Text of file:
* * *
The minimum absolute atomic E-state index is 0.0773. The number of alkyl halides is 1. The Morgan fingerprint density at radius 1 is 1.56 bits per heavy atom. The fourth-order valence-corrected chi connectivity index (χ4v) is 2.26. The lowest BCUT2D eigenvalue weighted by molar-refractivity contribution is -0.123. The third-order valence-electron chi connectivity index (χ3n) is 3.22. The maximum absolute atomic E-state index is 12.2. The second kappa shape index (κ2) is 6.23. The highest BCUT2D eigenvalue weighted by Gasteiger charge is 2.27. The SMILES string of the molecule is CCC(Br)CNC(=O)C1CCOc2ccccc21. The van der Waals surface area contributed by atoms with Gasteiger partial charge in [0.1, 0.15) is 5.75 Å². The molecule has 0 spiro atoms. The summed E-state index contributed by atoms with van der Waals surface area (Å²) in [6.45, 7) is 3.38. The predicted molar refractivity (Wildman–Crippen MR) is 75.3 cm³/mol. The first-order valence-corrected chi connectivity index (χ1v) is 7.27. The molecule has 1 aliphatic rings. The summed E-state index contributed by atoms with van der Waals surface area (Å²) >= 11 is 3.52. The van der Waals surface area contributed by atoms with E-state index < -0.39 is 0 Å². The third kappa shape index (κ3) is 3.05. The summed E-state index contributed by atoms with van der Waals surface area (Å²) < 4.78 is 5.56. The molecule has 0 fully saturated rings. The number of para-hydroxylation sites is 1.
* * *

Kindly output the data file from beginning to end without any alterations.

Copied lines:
The minimum absolute atomic E-state index is 0.0773. The number of alkyl halides is 1. The Morgan fingerprint density at radius 1 is 1.56 bits per heavy atom. The fourth-order valence-corrected chi connectivity index (χ4v) is 2.26. The lowest BCUT2D eigenvalue weighted by molar-refractivity contribution is -0.123. The third-order valence-electron chi connectivity index (χ3n) is 3.22. The maximum absolute atomic E-state index is 12.2. The second kappa shape index (κ2) is 6.23. The highest BCUT2D eigenvalue weighted by Gasteiger charge is 2.27. The SMILES string of the molecule is CCC(Br)CNC(=O)C1CCOc2ccccc21. The van der Waals surface area contributed by atoms with Gasteiger partial charge in [0.1, 0.15) is 5.75 Å². The molecule has 0 spiro atoms. The summed E-state index contributed by atoms with van der Waals surface area (Å²) in [6.45, 7) is 3.38. The predicted molar refractivity (Wildman–Crippen MR) is 75.3 cm³/mol. The first-order valence-corrected chi connectivity index (χ1v) is 7.27. The molecule has 1 aliphatic rings. The summed E-state index contributed by atoms with van der Waals surface area (Å²) >= 11 is 3.52. The van der Waals surface area contributed by atoms with E-state index < -0.39 is 0 Å². The third kappa shape index (κ3) is 3.05. The summed E-state index contributed by atoms with van der Waals surface area (Å²) < 4.78 is 5.56. The molecule has 0 fully saturated rings. The number of para-hydroxylation sites is 1.